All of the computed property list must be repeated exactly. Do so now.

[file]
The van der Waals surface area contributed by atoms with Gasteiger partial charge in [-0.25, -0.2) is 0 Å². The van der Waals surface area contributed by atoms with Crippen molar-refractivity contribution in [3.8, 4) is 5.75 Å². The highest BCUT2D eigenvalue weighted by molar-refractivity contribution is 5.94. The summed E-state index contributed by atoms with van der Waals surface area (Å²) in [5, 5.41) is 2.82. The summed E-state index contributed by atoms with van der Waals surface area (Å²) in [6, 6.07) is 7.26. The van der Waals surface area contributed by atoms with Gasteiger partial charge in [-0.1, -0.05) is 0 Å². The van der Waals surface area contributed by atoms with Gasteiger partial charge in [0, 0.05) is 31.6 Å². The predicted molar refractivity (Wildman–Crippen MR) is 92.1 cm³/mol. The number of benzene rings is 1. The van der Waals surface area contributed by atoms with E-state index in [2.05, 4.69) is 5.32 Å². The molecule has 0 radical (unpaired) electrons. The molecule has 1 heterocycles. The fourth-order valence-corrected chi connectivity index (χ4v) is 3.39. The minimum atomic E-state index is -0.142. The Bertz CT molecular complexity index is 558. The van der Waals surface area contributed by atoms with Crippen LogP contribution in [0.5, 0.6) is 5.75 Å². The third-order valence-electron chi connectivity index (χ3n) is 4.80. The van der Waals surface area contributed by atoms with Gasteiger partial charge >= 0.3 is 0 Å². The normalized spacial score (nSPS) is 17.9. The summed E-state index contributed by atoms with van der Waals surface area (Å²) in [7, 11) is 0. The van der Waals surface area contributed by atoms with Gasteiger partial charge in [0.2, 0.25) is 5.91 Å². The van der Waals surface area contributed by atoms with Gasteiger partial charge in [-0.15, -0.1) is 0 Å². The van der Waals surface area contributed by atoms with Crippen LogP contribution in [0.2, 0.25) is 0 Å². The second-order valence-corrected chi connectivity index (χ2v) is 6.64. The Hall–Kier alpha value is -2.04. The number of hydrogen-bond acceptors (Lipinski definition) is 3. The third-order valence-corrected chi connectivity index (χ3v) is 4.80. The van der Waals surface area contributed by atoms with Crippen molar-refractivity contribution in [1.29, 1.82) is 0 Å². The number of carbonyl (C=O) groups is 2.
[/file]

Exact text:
The van der Waals surface area contributed by atoms with Gasteiger partial charge in [-0.25, -0.2) is 0 Å². The van der Waals surface area contributed by atoms with Crippen molar-refractivity contribution in [3.8, 4) is 5.75 Å². The highest BCUT2D eigenvalue weighted by molar-refractivity contribution is 5.94. The summed E-state index contributed by atoms with van der Waals surface area (Å²) in [5, 5.41) is 2.82. The summed E-state index contributed by atoms with van der Waals surface area (Å²) in [6, 6.07) is 7.26. The van der Waals surface area contributed by atoms with Gasteiger partial charge in [-0.1, -0.05) is 0 Å². The van der Waals surface area contributed by atoms with Gasteiger partial charge in [0, 0.05) is 31.6 Å². The predicted molar refractivity (Wildman–Crippen MR) is 92.1 cm³/mol. The number of benzene rings is 1. The van der Waals surface area contributed by atoms with E-state index in [2.05, 4.69) is 5.32 Å². The molecule has 0 radical (unpaired) electrons. The molecule has 1 heterocycles. The fourth-order valence-corrected chi connectivity index (χ4v) is 3.39. The minimum atomic E-state index is -0.142. The Bertz CT molecular complexity index is 558. The van der Waals surface area contributed by atoms with Crippen LogP contribution in [0.5, 0.6) is 5.75 Å². The third-order valence-electron chi connectivity index (χ3n) is 4.80. The van der Waals surface area contributed by atoms with Gasteiger partial charge >= 0.3 is 0 Å². The normalized spacial score (nSPS) is 17.9. The summed E-state index contributed by atoms with van der Waals surface area (Å²) in [7, 11) is 0. The van der Waals surface area contributed by atoms with Gasteiger partial charge in [0.2, 0.25) is 5.91 Å². The van der Waals surface area contributed by atoms with Gasteiger partial charge in [-0.15, -0.1) is 0 Å². The van der Waals surface area contributed by atoms with Crippen LogP contribution in [0.2, 0.25) is 0 Å². The second-order valence-corrected chi connectivity index (χ2v) is 6.64. The Hall–Kier alpha value is -2.04. The number of hydrogen-bond acceptors (Lipinski definition) is 3. The third-order valence-corrected chi connectivity index (χ3v) is 4.80. The van der Waals surface area contributed by atoms with Crippen molar-refractivity contribution in [1.29, 1.82) is 0 Å². The number of carbonyl (C=O) groups is 2.